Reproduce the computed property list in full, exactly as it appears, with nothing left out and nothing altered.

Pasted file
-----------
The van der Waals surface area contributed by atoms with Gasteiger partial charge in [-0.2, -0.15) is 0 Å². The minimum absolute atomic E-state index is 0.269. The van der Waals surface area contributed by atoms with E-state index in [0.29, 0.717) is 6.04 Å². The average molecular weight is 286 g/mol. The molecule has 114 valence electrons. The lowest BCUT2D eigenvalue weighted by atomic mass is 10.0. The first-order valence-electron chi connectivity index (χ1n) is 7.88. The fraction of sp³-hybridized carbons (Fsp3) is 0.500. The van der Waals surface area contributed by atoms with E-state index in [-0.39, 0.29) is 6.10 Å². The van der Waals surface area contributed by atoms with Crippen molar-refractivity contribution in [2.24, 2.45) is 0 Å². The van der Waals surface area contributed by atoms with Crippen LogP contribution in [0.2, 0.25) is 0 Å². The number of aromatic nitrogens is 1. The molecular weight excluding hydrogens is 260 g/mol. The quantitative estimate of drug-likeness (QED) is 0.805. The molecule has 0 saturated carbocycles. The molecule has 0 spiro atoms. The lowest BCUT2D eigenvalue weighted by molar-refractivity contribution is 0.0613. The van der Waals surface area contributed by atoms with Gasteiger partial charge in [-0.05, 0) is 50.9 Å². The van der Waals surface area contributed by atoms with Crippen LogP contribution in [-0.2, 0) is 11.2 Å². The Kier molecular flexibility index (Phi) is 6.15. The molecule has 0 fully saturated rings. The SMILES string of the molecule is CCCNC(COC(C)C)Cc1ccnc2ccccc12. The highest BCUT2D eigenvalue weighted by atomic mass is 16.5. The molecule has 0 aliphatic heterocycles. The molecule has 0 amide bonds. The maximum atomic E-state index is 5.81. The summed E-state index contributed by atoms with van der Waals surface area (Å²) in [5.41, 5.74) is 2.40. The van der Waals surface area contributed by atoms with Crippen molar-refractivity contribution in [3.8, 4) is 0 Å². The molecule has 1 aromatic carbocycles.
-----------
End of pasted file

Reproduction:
The van der Waals surface area contributed by atoms with Gasteiger partial charge in [-0.2, -0.15) is 0 Å². The minimum absolute atomic E-state index is 0.269. The van der Waals surface area contributed by atoms with E-state index in [0.29, 0.717) is 6.04 Å². The average molecular weight is 286 g/mol. The molecule has 114 valence electrons. The lowest BCUT2D eigenvalue weighted by atomic mass is 10.0. The first-order valence-electron chi connectivity index (χ1n) is 7.88. The fraction of sp³-hybridized carbons (Fsp3) is 0.500. The van der Waals surface area contributed by atoms with E-state index in [-0.39, 0.29) is 6.10 Å². The van der Waals surface area contributed by atoms with Crippen molar-refractivity contribution in [2.24, 2.45) is 0 Å². The van der Waals surface area contributed by atoms with Crippen LogP contribution in [0.2, 0.25) is 0 Å². The number of aromatic nitrogens is 1. The molecular weight excluding hydrogens is 260 g/mol. The quantitative estimate of drug-likeness (QED) is 0.805. The molecule has 0 saturated carbocycles. The molecule has 0 spiro atoms. The lowest BCUT2D eigenvalue weighted by molar-refractivity contribution is 0.0613. The van der Waals surface area contributed by atoms with Gasteiger partial charge in [-0.05, 0) is 50.9 Å². The van der Waals surface area contributed by atoms with Crippen LogP contribution in [-0.2, 0) is 11.2 Å². The Kier molecular flexibility index (Phi) is 6.15. The molecule has 0 fully saturated rings. The SMILES string of the molecule is CCCNC(COC(C)C)Cc1ccnc2ccccc12. The highest BCUT2D eigenvalue weighted by atomic mass is 16.5. The molecule has 0 aliphatic heterocycles. The molecule has 0 amide bonds. The maximum atomic E-state index is 5.81. The summed E-state index contributed by atoms with van der Waals surface area (Å²) in [5.41, 5.74) is 2.40. The van der Waals surface area contributed by atoms with Crippen molar-refractivity contribution in [3.8, 4) is 0 Å². The molecule has 1 aromatic carbocycles.